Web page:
In the results, one of the four socio-cultural variables, the social status of entrepreneurs, predicted desire and intent to start a business.  The higher an individual perceived the status of entrepreneurs to be, the greater was that individual's desire and intent to become one.  A modest relationship was also found between the value of innovation and desire to start a business.  In this case, the relationship was negative, indicating that people who believed innovation was highly regarded were less likely to want to start a business.  In the U.S., people who want to innovate are often viewed as starting a business to give them the opportunity to do so.  However, Singaporean and Indonesian MBA students who were asked to comment on the finding stated that they would only be inclined to start a business if they regarded it as a sure thing.  Therefore, they would likely start a business in a situation with a low risk of failure.  If they wanted to be innovative, they would be inclined to do so within the protective walls of a larger company.  Shame of failure did not predict entrepreneurial tendencies.  These same MBA students also commented that shame of failure might not stop a person from starting a business, but rather it would make them extremely unwilling to give up on a struggling business as a failed enterprise (see also Ray, 1994).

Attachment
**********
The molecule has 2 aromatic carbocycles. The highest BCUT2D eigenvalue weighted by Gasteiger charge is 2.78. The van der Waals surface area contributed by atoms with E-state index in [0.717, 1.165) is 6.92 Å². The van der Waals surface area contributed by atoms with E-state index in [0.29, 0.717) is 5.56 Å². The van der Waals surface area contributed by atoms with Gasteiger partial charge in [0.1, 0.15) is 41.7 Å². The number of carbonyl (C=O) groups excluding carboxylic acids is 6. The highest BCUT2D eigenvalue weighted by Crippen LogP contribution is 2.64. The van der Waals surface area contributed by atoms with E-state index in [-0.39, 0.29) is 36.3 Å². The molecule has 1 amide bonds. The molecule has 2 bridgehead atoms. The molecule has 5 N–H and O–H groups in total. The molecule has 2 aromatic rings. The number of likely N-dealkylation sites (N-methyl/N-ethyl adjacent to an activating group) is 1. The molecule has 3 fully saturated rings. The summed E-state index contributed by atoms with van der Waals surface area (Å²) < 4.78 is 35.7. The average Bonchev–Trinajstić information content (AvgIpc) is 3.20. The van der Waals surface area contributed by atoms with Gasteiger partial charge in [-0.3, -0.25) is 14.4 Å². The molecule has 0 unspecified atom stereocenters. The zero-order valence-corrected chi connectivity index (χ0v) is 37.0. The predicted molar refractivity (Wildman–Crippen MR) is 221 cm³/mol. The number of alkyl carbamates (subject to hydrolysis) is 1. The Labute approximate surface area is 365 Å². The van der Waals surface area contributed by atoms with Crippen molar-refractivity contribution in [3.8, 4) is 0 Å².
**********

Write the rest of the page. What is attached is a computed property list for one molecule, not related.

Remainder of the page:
Differences across countries were not explicitly discussed in the Introduction but still present interesting findings.  Starting a business was viewed as less feasible by Singaporeans and Bangladeshis than by respondents from the other countries.  One might speculate that the reasons for these scores might differ: Singaporean judgments of low feasibility may be due to the intense competitive environment in the city-state while Bangladeshis may view the reason as due to a lack of adequate resources such as capital.  Sri Lankans, Filipinos, and Indonesians expressed greater desire to start a business than did Singaporeans, Mexicans, and Americans.  With the comparatively high rates of unemployment and underemployment in the former countries, starting a business may be the most viable path to gainful employment.  Respondents from every country except Singapore stated a higher intent to start a business than did Americans.  These two countries, Singapore and the USA, share the characteristic of having the highest per capita incomes of the countries in the sample as well as the largest percents of their workforces employed by large organizations.  As data comes in from additional countries in the Asian and Pacific Rim countries, we hope to be able to explore differences across countries in a more systematic way.